The Mmajority of people like iPhone products, just think about its features, the frame, camera, appearance, and any other element that interests you. Do you need an iPhone or want to upgrade to a new model? Probably yes you only need $300-400 dollars to have one. See it is easy for you to get one, but have you ever wondered how or what it takes to manufacture such a phone or event the minerals required to make an ipPhone. Many consumers do not bother about these questions while in reality the competition and scarcity of these materials have exposed other people to mass killings, forceful removal from their lands, forced labour and poverty in Democratic Republic of Congo (Aljazeera, 2016). On the other hand, technological companies in china have created a poor working environment for their employees who assemble the necessary components used in making an ipPhone. An iPhone is a marvellous electronic gadget but someone in china and Congo has paid a price for it.
Tantalum, tungsten, and tin are important minerals used to make electronic products. These minerals mainly originate from the Democratic Republic of Congo (Aljazeera, 2016). The locals work in the mines and then sell it to middleman or manufacturers. However, this is not the case, DRC has been a marred with conflict and civil war for a long time. People have been forcibly removed from their lands by warlords so that they can access the mines and sell it in foreign markets. The people in the mountain regions have suffered at the hands of the warlords; moreover, the miners who produce nearly half of the minerals in the world live in horrifying conditions. The minerals are then unscrupulously exported to giant tech companies for the production of electronic products.
Giant tech companies such as Apple have refuted claims that it uses conflict minerals to create its chips. Over a long period of time, it has been difficult to trace the origin of these materials. The Congo government has faced challenges in streamlining the sector which has been capitalised by rebels and warlords (Aljazeera, 2016). As a result of human rights violation and an attempt to promote free and fair trade, governments from the USA and Europe passed a resolution namely, section 1502 of Dodd-Frank Act that required companies to disclose the origin of their minerals (Aljazeera, 2016). Under this law, the exporters are required to use tags which trace the origin of the mineral. However, the law has negatively affected the people of Congo because mainly companies left the region and the prices plummeted. The law has significantly aided smugglers who fraudulently move the goods s across the Rwanda border using pilfered tags (Aljazeera, 2016).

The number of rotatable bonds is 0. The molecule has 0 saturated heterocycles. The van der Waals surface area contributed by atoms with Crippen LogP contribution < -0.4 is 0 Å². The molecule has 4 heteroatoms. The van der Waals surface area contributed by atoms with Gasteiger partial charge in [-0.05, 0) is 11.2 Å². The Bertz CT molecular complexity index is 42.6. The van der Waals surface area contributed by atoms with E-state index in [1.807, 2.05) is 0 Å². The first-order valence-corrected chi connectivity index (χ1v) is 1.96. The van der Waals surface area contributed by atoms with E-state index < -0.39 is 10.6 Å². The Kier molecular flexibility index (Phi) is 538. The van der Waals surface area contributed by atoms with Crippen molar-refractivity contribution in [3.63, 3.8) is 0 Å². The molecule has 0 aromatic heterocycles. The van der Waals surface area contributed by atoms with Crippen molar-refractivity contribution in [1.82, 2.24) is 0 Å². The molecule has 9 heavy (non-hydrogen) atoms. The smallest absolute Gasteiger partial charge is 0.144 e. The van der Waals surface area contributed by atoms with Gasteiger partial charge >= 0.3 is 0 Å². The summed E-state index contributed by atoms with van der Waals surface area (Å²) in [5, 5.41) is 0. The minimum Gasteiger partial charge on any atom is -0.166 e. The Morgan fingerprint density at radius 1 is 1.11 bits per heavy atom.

The tech companies have faced difficulties in implementing the Dodd-Frank Act which has increased the demand for the minerals and have contemplated leaving the Congo (Winsor, 2015). Companies have also faced difficulties in importing minerals from other regions especially when considering that the Katanga Region in the Congo has only been cleared as conflict free. Locally, many countries are yet to comply with the Dodd-Frank Law.
As we emphasize with the people working in the Congo mines there is another category of people suffering in China when assembling the products to make ipPhones. The company recently launched its new product iPhone 7 and highlighted elegant features of the phone however it did not mention the conditions in which the phone was made (Chakrabortty, 2016). Apple has contracted Foxconn Company in China to assemble iPhone. The company is well documented for mistreating its workers; it’s only recent that fourteen of its employees committed suicide. The employees mainly in their teens are overworked and it has been reported that one of Faxconn factory in Longhua produced 137,000 iPhones (Chakrabortty, 2016).
The employees are known to work for 12 hours shifts with minimal rest, moreover, some employees in other sections work while standing four up to 7 hours in a shift. The company has dormitories for its employees. It is evident that Faxconn mistreats it employees and expose them to poor working conditions. Upon public outcry, Apple pledged that it will work with Faxconn to improve the working standards of its employees however no evidence has been provided to support their pledge (Chakrabortty, 2016). Humanitarian organisations have investigated these claims in Pegatron which is one of Apple’s assembler. The report has shown the consistent abuse of labour rights. The Shanghai local government intervened on behalf of its citizens (Chakrabortty, 2016). However, these companies have reduced employees’ benefits such as health insurance while its trading partner Apple has remained quiet.
In a conclusion, Apple is one of the richest companies in the world making huge profits. The company has failed to establish grants or even measures to ensure that its assemblers observe labour rights of its employees. The company has also failed to ensure that its minerals are purely conflicting free. The company has demonstrated no interest in helping people from these regions but only endeavoured to satisfy its clientele thirst.
Chakrabortty, A. (2016, September 19). Your new iPhone’s features include oppression, inequality – and vast profit. Retrieved from https://www.theguardian.com/commentisfree/2016/sep/19/your-new-iphone-features-oppression-inequality-vast-profit
Winsor, M. (2015, September 18). Congo’s Conflict Minerals: US Companies Struggle to Trace Tantalum, Tungsten, Tin, Gold in Their Products. Retrieved from http://www.ibtimes.com/congos-conflict-minerals-us-companies-struggle-trace-tantalum-tungsten-tin-gold-their-2102323
Aljazeera. (2016, March 3). Conflicted: The Fight over Congo’s Minerals. Retrieved from http://www.aljazeera.com/programmes/faultlines/2015/11/conflicted-fight-congo-minerals-151118084541495.html